Former WC columnist Michael Pate once wrote, “I got a call from John Wayne asking me to reprise the part of Vittoro, my Apache Chief in Warner Bros.’ ‘Hondo’, for a TV series remake which eventually spun into 17 one-hour episodes. I subsequently did 11 episodes—not because the series was anything like the original, just for the money, I can assure you. Wayne and Bob Fellows’ Batjac company and Andrew Fenady were going to produce the color series for ABC via MGM studios. I was delighted when I found out, in this version of ‘Hondo’, Bob Taylor was going to star in the pilot which would serve to introduce Ralph Taeger as the Hondo Lane character which Wayne originally played with such grace and dignity. Ralph, whom I’d worked with at ZIV, was always easy to get on with and, into the bargain, in the telemovie, my son Christopher was cast as my grandson. That was a blast to have him on location with me and see him do his stuff in his part like a real professional. It all proved up well for Christopher (about 14 at the time and already a professional actor in TV and theatre) because it meant he could sit and talk with and get Bob Taylor’s autograph. Once again, throughout the making of that film, Bob was his old urbane, easily approachable self, willing and able to talk with anyone on the set, be they cast or crew, simply because everyone realized they were in the presence of one of the greatest movie stars of all time—who behaved accordingly. There’s one other thing I especially remember. In the TV ‘Broken Arrow’ wherein I played the nasty Indian, Gokliya, John Lupton rode the magnificent and uniquely patterned white and gray appaloosa James Stewart had ridden in the film in ‘50, and which was turned out for me to ride when we made ‘Hondo’. By that time, the Appaloosa must have been 22 years of age at least and was getting a bit wobbly in the legs. When I swung up on him, reluctantly and very gingerly, for my first shot he definitely sagged from my weight (178 pounds on those days). I immediately suggested I shouldn’t attempt to actually ride him anymore than was absolutely necessary during the filming. Later, I insisted they turn out another Indian pony for me. I didn’t want to have an equine western icon die under me while I was in the saddle!”
Series producer Andrew J. Fenady once told WC, “I’d done ‘The Rebel’ with Nick Adams. A few years down the road, when Nick found out I was going to do ‘Hondo’ with Ralph Taeger, he came up to my office. He had a couple of eagle claws (left over from ‘The Rebel’), and he said, ‘Andy. Here. Give these to Ralph, will ya? And tell him I wish him good luck.’ Later Nick was in a two-parter on ‘Hondo’, ‘Hondo and the Apache Kid’.” (Incidentally, Taeger wore the same gun rig Adams wore on “The Rebel”.)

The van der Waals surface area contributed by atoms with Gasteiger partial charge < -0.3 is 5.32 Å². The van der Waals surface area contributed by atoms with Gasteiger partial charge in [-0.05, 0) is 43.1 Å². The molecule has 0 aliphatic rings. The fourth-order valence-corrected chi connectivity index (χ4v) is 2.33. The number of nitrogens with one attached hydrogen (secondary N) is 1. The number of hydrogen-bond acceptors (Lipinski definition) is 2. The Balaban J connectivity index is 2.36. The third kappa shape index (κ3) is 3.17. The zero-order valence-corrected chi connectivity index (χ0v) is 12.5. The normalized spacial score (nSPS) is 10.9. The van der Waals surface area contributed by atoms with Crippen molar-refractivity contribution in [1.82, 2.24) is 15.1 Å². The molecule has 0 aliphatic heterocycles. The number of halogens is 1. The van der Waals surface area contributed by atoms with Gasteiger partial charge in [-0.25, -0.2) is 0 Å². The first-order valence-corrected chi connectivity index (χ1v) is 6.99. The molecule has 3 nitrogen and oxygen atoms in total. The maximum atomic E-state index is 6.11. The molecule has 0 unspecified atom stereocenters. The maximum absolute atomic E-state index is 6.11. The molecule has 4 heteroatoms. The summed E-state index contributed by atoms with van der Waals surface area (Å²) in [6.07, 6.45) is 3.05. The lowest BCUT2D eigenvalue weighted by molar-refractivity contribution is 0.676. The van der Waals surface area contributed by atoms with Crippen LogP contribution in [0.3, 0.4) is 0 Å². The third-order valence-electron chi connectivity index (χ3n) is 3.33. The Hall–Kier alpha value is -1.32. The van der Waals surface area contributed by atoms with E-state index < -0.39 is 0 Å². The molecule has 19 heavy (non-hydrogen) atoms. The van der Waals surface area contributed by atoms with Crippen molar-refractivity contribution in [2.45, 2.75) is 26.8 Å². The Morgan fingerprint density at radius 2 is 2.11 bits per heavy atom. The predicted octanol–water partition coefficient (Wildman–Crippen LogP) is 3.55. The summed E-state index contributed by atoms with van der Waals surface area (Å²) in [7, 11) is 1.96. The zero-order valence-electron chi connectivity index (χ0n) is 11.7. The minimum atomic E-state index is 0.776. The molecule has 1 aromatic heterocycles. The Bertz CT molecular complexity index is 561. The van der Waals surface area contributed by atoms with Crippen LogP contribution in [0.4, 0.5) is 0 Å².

At “A Gathering of Guns 3” Gary Clarke, who co-starred on “Hondo” with Taeger, told us, “He was a strange bird. He would do anything for a laugh, but he was a little off kilter. We were best of friends, we were always breaking each other up, but he would go over the line, just a little too far to make me laugh. We were doing a scene out in the open. I was on horseback with somebody else and the director was killing himself to bring these shots in on time. The scene was serious. I’m sitting on my horse, the camera is there, and Ralph is just behind the camera. I could see him standing there in his Hondo outfit. He made sure I could see he was there. And in the middle of the scene…he just peed his pants! He had these canvas pants on, so it was very obvious. (Laughs) Well, I fell off my horse!”
Randy Boone was in the first two “Hondo” episodes and added, “I thought he was a pretty good actor and he was a good lookin’ guy. He had all the requirements to be the star of a show, but as soon as we started shooting I noticed he wasn’t a very good rider. We were doing a scene where a bunch of us are supposed to go over the hill, and all the rest of us made it up the trail, but Ralph kinda got lost. The director was waving to him, ‘Get to the rest of the crew…’ I thought to myself, ‘How did he make that kind of mistake?’ On the way back down I hear the extras and wranglers talking—‘You know this guy is the star of the show, but he’s not very…he’s kinda (makes a loopy or dingy hand motion.)’”
Of himself, Taeger once remarked, “I loved the money I was paid, but I never saved or invested any of it. I lived most of the time at a country club and never went near a studio unless I had to. I didn’t work at acting or making contacts. Then, all of a once, it seemed to be over except for an occasional small part.